The FBI already had some users on FirstNet, Schwartz said, and FirstNet previously helped support the agency during certain special events where there was a critical emphasis on public safety.

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Given the sensitive nature of the FBI’s work as a federal law enforcement agency, Schwartz couldn’t disclose the number of connections or users being added to the FirstNet platform through the award.

A separate aspect she called out as key is that certain other Department of Justice (DoJ) agencies can access the contract as well, allowing them to opt for FirstNet services.

Those include the Antitrust Division; Drug Enforcement Administration (DEA); Executive Office of U.S. Attorneys; Justice Management Division; U.S. Attorneys; U.S. Marshals Service; and the Bureau of Alcohol, Tobacco, Firearms and Explosives (ATF), among others.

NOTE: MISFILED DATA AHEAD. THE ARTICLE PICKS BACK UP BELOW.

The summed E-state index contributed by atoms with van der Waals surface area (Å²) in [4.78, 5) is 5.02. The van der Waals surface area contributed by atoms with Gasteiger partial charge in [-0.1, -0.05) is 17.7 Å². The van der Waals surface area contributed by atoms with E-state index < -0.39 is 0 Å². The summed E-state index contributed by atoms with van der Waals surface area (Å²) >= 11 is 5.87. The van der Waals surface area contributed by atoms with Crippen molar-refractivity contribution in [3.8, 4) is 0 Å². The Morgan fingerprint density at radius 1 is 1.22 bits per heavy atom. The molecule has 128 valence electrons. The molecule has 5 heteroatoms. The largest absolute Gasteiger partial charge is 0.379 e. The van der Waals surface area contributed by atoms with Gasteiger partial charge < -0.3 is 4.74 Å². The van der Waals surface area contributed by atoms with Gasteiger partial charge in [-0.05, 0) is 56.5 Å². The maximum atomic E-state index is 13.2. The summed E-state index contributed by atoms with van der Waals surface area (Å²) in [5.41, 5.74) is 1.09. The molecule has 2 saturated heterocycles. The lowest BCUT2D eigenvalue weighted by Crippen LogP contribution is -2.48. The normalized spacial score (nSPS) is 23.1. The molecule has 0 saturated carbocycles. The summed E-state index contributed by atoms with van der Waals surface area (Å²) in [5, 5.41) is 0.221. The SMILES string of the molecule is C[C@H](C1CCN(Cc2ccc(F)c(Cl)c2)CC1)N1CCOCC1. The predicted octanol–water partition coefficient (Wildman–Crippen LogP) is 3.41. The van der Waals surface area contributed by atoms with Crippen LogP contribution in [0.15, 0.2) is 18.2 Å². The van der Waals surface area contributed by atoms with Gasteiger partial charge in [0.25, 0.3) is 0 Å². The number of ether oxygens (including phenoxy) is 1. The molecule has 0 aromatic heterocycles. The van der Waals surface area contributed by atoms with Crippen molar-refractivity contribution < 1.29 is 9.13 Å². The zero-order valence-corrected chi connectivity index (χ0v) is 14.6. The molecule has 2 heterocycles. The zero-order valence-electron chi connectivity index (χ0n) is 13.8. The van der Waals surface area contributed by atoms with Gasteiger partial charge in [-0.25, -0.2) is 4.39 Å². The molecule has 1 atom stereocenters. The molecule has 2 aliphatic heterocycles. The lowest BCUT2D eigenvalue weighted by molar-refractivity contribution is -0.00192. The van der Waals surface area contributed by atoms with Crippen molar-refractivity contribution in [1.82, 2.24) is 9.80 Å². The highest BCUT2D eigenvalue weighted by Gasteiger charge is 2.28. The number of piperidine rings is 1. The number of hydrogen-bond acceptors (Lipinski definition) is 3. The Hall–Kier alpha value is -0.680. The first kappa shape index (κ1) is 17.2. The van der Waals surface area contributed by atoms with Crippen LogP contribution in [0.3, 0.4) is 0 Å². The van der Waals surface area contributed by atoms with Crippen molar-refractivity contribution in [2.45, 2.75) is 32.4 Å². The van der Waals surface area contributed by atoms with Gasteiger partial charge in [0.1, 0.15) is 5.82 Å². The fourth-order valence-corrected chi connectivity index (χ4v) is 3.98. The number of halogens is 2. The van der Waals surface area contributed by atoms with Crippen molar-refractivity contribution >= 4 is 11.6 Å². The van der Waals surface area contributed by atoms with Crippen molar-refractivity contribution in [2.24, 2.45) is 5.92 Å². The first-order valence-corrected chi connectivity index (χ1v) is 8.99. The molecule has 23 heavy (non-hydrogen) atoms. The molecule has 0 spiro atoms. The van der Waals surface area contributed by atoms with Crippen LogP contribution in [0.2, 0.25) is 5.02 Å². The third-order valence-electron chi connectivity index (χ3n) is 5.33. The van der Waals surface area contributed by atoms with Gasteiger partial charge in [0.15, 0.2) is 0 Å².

Some have already been using FirstNet, including the ATF, which was the first federal agency to adopt FirstNet in 2018 with about 4,800 users.

Interoperability at all levels

As AT&T looks to expand its public sector presence and the adoption of FirstNet, Schwartz indicated that getting the FBI to sign on bolsters the platform’s credibility to agencies and law enforcement at all levels, and speaks to the aim of the initiative for a ubiquitous platform for public safety.

At the end of September 2020, FirstNet had more than 14,000 public safety agencies and organizations subscribed, representing more than 1.7 million FirstNet connections.

In October, the U.S. Army subscribed to FirstNet with almost 3,200 lines and more than 3,000 FirstNet capable devices.

RELATED: AT&T to deliver over 3K FirstNet lines to the U.S. Army